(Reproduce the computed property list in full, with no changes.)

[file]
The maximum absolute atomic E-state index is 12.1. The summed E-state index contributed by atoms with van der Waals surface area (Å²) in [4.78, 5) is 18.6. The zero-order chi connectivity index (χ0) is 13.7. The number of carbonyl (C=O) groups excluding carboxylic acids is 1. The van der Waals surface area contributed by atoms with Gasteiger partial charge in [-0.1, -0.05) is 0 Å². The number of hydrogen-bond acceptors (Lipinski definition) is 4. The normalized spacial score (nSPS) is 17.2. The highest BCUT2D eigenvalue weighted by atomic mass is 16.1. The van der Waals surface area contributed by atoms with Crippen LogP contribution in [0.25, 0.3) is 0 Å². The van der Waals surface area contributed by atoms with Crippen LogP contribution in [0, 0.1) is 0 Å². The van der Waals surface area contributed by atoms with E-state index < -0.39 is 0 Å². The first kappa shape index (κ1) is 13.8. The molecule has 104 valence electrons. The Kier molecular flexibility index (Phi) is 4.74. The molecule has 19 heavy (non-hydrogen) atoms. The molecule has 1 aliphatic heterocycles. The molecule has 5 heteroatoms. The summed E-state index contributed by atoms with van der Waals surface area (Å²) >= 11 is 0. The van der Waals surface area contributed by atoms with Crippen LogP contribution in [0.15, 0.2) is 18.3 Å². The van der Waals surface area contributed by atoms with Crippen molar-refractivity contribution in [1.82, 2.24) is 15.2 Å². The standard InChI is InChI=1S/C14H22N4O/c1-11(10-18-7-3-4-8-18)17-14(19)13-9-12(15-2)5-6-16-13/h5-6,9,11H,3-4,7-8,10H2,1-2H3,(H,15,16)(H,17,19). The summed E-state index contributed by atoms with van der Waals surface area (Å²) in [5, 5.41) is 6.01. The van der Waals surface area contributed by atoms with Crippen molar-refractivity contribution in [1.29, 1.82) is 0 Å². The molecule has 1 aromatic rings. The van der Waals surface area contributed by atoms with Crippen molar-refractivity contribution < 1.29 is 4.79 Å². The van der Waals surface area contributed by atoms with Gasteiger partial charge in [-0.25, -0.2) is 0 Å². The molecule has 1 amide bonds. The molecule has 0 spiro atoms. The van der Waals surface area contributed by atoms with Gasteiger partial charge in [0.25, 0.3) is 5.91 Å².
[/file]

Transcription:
The maximum absolute atomic E-state index is 12.1. The summed E-state index contributed by atoms with van der Waals surface area (Å²) in [4.78, 5) is 18.6. The zero-order chi connectivity index (χ0) is 13.7. The number of carbonyl (C=O) groups excluding carboxylic acids is 1. The van der Waals surface area contributed by atoms with Gasteiger partial charge in [-0.1, -0.05) is 0 Å². The number of hydrogen-bond acceptors (Lipinski definition) is 4. The normalized spacial score (nSPS) is 17.2. The highest BCUT2D eigenvalue weighted by atomic mass is 16.1. The van der Waals surface area contributed by atoms with Crippen LogP contribution in [0.25, 0.3) is 0 Å². The van der Waals surface area contributed by atoms with Crippen LogP contribution in [0, 0.1) is 0 Å². The van der Waals surface area contributed by atoms with E-state index < -0.39 is 0 Å². The first kappa shape index (κ1) is 13.8. The molecule has 104 valence electrons. The Kier molecular flexibility index (Phi) is 4.74. The molecule has 19 heavy (non-hydrogen) atoms. The molecule has 1 aliphatic heterocycles. The molecule has 5 heteroatoms. The summed E-state index contributed by atoms with van der Waals surface area (Å²) >= 11 is 0. The van der Waals surface area contributed by atoms with Crippen LogP contribution in [0.15, 0.2) is 18.3 Å². The van der Waals surface area contributed by atoms with Crippen molar-refractivity contribution in [1.82, 2.24) is 15.2 Å². The standard InChI is InChI=1S/C14H22N4O/c1-11(10-18-7-3-4-8-18)17-14(19)13-9-12(15-2)5-6-16-13/h5-6,9,11H,3-4,7-8,10H2,1-2H3,(H,15,16)(H,17,19). The summed E-state index contributed by atoms with van der Waals surface area (Å²) in [5, 5.41) is 6.01. The van der Waals surface area contributed by atoms with Crippen molar-refractivity contribution in [1.29, 1.82) is 0 Å². The molecule has 1 aromatic rings. The van der Waals surface area contributed by atoms with Crippen molar-refractivity contribution < 1.29 is 4.79 Å². The van der Waals surface area contributed by atoms with Gasteiger partial charge in [-0.25, -0.2) is 0 Å². The molecule has 1 amide bonds. The molecule has 0 spiro atoms. The van der Waals surface area contributed by atoms with Gasteiger partial charge in [0.25, 0.3) is 5.91 Å².